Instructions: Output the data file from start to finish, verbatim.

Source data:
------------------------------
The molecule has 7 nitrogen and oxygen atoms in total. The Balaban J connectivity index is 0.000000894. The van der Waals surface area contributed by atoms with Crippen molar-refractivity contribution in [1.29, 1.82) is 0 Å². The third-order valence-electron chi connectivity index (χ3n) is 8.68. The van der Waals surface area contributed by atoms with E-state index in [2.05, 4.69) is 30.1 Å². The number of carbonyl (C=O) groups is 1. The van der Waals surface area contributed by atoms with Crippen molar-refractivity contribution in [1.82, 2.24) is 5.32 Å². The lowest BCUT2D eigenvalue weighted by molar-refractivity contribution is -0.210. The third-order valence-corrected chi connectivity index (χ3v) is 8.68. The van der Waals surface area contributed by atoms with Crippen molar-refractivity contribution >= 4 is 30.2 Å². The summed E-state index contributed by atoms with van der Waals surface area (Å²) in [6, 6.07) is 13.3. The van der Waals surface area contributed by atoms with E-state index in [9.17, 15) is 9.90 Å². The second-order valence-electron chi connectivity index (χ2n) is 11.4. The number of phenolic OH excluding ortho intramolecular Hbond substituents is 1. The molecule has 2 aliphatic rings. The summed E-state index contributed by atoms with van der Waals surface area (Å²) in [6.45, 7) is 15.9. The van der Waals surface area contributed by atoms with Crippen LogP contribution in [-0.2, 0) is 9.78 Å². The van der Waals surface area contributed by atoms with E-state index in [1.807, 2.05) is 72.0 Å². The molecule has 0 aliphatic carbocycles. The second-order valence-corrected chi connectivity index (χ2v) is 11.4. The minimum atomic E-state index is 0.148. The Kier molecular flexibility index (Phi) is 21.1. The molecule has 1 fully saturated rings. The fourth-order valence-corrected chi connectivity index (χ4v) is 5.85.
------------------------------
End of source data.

The molecule has 7 nitrogen and oxygen atoms in total. The Balaban J connectivity index is 0.000000894. The van der Waals surface area contributed by atoms with Crippen molar-refractivity contribution in [1.29, 1.82) is 0 Å². The third-order valence-electron chi connectivity index (χ3n) is 8.68. The van der Waals surface area contributed by atoms with E-state index in [2.05, 4.69) is 30.1 Å². The number of carbonyl (C=O) groups is 1. The van der Waals surface area contributed by atoms with Crippen molar-refractivity contribution in [1.82, 2.24) is 5.32 Å². The lowest BCUT2D eigenvalue weighted by molar-refractivity contribution is -0.210. The third-order valence-corrected chi connectivity index (χ3v) is 8.68. The van der Waals surface area contributed by atoms with Crippen molar-refractivity contribution >= 4 is 30.2 Å². The summed E-state index contributed by atoms with van der Waals surface area (Å²) in [6, 6.07) is 13.3. The van der Waals surface area contributed by atoms with E-state index in [9.17, 15) is 9.90 Å². The second-order valence-electron chi connectivity index (χ2n) is 11.4. The number of phenolic OH excluding ortho intramolecular Hbond substituents is 1. The molecule has 2 aliphatic rings. The summed E-state index contributed by atoms with van der Waals surface area (Å²) in [6.45, 7) is 15.9. The van der Waals surface area contributed by atoms with Crippen LogP contribution in [-0.2, 0) is 9.78 Å². The van der Waals surface area contributed by atoms with E-state index in [1.807, 2.05) is 72.0 Å². The molecule has 0 aliphatic carbocycles. The second-order valence-corrected chi connectivity index (χ2v) is 11.4. The minimum atomic E-state index is 0.148. The Kier molecular flexibility index (Phi) is 21.1. The molecule has 1 fully saturated rings. The fourth-order valence-corrected chi connectivity index (χ4v) is 5.85.